Review Posted Online: May 31, 2019

Kirkus Reviews Issue: July 1, 2019

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Unrelenting gloom relieved only occasionally by wrenching trauma; somehow, though, Hannah’s storytelling chops keep the...


Hannah’s sequel to Firefly Lane (2008) demonstrates that those who ignore family history are often condemned to repeat it.

When we last left Kate and Tully, the best friends portrayed in Firefly Lane, the friendship was on rocky ground. Now Kate has died of cancer, and Tully, whose once-stellar TV talk show career is in free fall, is wracked with guilt over her failure to be there for Kate until her very last days. Kate’s death has cemented the distrust between her husband, Johnny, and daughter Marah, who expresses her grief by cutting herself and dropping out of college to hang out with goth poet Paxton. Told mostly in flashbacks by Tully, Johnny, Marah and Tully’s long-estranged mother, Dorothy, aka Cloud, the story piles up disasters like the derailment of a high-speed train. Increasingly addicted to prescription sedatives and alcohol, Tully crashes her car and now hovers near death, attended by Kate’s spirit, as the other characters gather to see what their shortsightedness has wrought. We learn that Tully had tried to parent Marah after her father no longer could. Her hard-drinking decline was triggered by Johnny’s anger at her for keeping Marah and Paxton’s liaison secret. Johnny realizes that he only exacerbated Marah’s depression by uprooting the family from their Seattle home. Unexpectedly, Cloud, who rebuffed Tully’s every attempt to reconcile, also appears at her daughter’s bedside. Sixty-nine years old and finally sober, Cloud details for the first time the abusive childhood, complete with commitments to mental hospitals and electroshock treatments, that led to her life as a junkie lowlife and punching bag for trailer-trash men. Although powerful, Cloud’s largely peripheral story deflects focus away from the main conflict, as if Hannah was loath to tackle the intractable thicket in which she mired her main characters.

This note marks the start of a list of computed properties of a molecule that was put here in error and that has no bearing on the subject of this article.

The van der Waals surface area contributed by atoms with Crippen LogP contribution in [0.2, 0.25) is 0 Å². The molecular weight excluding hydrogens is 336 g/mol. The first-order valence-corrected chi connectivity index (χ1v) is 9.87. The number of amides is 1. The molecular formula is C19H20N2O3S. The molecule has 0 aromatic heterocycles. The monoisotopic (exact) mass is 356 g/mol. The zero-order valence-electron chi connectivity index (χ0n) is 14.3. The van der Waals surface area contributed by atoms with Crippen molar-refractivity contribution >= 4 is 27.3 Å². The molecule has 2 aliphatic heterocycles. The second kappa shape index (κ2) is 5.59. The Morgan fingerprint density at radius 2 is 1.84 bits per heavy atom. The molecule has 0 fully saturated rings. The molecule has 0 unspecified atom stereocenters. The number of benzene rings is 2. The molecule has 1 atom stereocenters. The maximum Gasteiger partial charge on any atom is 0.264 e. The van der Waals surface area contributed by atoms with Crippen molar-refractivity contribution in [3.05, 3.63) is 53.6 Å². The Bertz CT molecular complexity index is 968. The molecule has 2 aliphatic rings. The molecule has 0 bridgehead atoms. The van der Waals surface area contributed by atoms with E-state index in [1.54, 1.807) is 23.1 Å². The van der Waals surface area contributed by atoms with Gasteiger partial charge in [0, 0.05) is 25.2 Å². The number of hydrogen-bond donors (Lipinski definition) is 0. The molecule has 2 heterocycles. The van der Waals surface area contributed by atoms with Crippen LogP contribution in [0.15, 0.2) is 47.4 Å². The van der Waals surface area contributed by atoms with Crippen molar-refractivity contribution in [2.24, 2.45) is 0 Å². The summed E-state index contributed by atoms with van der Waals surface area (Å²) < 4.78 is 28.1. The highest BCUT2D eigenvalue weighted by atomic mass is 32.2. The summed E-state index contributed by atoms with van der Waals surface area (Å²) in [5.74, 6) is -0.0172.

Unrelenting gloom relieved only occasionally by wrenching trauma; somehow, though, Hannah’s storytelling chops keep the pages turning even as readers begin to resent being drawn into this masochistic morass.